Hello Robin (Seasonseatingsfarm),
Great! Thanks for posting the info.

6:42 PM  
Blogger Digital Flower Pictures said...

This weather is a real roller coaster. I going to head over there and check it Bud Burst.

I have found digital photos to be a good local reference of timing since it is easy to see the dates.

I loved the series of berries photos from a while back. Very interesting collection.

Your yellow flowered scan maybe hawkweed Hieracium pratense

3:04 PM  
Blogger Ki said...

Hi Chris,
You're right. Photos are a great way to see when flowers break bud because they are date stamped.

Some of the viburnums have interesting berries as well but I didn't include most since they were long gone when I posted the berry article.

Thanks for the flower ID. I looked it up in my beloved little "Wildflowers in Color" book and I believe you are right. I must apologize for looking at your photos but not commenting in a while. It seems like so many things need attending and I don't have much time but to look anymore.

5:19 PM  
Anonymous Pam said...

I was thinking that more of the gardening folks would jump on the Project Budburst opportunity - much of it is what they do already. Perhaps there is a better way, such as through Blotanical (which I am not very active in - rather, I don't have a profile or whatever). There's another site I heard about today that you might already be aware of:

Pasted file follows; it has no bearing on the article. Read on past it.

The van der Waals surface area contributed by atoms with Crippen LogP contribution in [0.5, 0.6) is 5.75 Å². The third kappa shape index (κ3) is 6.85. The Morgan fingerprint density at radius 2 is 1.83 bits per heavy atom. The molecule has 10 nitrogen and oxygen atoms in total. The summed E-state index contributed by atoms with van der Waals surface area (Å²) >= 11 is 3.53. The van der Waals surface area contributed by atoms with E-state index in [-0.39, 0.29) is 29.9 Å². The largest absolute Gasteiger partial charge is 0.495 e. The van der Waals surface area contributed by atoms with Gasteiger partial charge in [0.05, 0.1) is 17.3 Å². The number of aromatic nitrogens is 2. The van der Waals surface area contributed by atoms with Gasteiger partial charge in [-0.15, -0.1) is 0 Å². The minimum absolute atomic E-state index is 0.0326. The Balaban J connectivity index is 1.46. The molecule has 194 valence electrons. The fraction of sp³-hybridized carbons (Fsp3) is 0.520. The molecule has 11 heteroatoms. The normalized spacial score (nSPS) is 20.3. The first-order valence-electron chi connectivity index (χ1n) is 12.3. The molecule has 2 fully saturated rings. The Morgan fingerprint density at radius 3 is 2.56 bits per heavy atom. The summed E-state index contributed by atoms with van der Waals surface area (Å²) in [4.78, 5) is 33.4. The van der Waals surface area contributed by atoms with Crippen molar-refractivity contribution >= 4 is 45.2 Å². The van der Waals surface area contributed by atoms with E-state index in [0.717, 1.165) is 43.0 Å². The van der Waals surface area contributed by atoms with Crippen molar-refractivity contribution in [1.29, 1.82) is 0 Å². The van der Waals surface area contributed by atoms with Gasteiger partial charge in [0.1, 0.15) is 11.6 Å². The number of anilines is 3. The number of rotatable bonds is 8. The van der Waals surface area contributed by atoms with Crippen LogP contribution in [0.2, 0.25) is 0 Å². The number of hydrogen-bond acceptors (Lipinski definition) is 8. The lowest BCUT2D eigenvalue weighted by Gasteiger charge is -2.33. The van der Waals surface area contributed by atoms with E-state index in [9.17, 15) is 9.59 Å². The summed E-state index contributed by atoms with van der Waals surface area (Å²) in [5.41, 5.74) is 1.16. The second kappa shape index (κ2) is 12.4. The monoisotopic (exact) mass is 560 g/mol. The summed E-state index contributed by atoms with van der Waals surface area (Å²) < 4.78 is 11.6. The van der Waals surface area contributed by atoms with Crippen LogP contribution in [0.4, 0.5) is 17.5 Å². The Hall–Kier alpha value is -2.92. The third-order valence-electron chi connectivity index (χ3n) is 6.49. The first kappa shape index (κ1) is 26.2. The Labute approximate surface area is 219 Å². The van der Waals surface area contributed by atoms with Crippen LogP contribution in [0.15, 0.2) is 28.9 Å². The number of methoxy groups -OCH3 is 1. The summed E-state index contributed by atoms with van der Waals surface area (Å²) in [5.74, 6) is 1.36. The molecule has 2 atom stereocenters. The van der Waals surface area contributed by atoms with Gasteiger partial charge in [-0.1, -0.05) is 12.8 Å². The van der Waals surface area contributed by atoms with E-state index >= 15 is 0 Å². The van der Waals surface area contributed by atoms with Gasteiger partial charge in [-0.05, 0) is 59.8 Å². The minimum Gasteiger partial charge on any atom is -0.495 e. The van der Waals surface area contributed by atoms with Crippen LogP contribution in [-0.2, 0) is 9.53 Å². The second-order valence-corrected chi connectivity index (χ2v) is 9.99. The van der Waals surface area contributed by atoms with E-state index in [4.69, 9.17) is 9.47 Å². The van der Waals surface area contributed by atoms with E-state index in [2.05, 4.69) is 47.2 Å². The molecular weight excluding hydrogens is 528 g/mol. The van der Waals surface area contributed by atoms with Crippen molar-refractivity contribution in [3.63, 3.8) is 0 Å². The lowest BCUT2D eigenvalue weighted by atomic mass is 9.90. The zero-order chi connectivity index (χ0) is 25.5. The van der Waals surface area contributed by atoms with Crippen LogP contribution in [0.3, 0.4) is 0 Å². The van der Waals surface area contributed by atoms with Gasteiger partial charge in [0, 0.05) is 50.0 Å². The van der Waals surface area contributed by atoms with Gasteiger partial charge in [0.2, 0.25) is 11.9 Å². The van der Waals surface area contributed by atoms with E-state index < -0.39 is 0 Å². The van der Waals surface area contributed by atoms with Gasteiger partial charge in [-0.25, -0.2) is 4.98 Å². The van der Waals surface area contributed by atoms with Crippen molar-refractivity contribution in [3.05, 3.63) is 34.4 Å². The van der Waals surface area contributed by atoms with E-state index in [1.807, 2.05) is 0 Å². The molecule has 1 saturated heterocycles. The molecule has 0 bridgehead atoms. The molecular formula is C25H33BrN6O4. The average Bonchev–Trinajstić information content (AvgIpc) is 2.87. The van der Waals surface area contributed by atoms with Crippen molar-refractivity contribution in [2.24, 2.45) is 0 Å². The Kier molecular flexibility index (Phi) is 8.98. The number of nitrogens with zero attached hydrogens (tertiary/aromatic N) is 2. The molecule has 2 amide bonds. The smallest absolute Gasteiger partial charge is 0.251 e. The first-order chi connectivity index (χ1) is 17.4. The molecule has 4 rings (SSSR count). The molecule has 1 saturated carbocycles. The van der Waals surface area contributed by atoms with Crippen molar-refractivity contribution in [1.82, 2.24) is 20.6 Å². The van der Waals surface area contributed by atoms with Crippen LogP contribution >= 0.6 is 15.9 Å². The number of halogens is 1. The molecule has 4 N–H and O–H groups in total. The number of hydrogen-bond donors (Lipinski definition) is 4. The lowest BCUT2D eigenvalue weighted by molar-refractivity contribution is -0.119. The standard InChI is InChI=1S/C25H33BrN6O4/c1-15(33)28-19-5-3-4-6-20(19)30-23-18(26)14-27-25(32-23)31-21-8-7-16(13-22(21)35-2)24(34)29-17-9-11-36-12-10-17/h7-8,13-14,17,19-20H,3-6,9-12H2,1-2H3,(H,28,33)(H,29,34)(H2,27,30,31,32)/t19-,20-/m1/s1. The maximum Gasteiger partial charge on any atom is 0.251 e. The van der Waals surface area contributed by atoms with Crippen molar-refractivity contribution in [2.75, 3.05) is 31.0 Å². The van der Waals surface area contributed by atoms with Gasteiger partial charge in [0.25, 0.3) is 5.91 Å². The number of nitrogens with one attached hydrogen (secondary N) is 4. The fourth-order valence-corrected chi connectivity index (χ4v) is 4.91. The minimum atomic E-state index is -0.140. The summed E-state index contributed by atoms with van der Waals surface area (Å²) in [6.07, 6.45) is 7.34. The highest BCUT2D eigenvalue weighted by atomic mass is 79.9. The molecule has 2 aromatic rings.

The Great Sunflower Project

Focused on monitoring bees. It is easy and would be fun - especially for kids I think. If I remember, I'll try and post about it later.

6:20 PM  
Blogger Ki said...

I thought so too Pam but have gotten little response. Bud burst/break happens before things get too busy in spring but this is added work on top of everything else. I intend to do it diligently for this year and see how the results turn out. They would need a good long time span too see much of a change imo.

I saw your post of the Sunflower project. Indeed it would be fun for kids. They do try to get you to identify the bees but don't suggest any native bees or bee- like flies. I guess these would all be lumped in the "Don't Know" category. :)

6:53 PM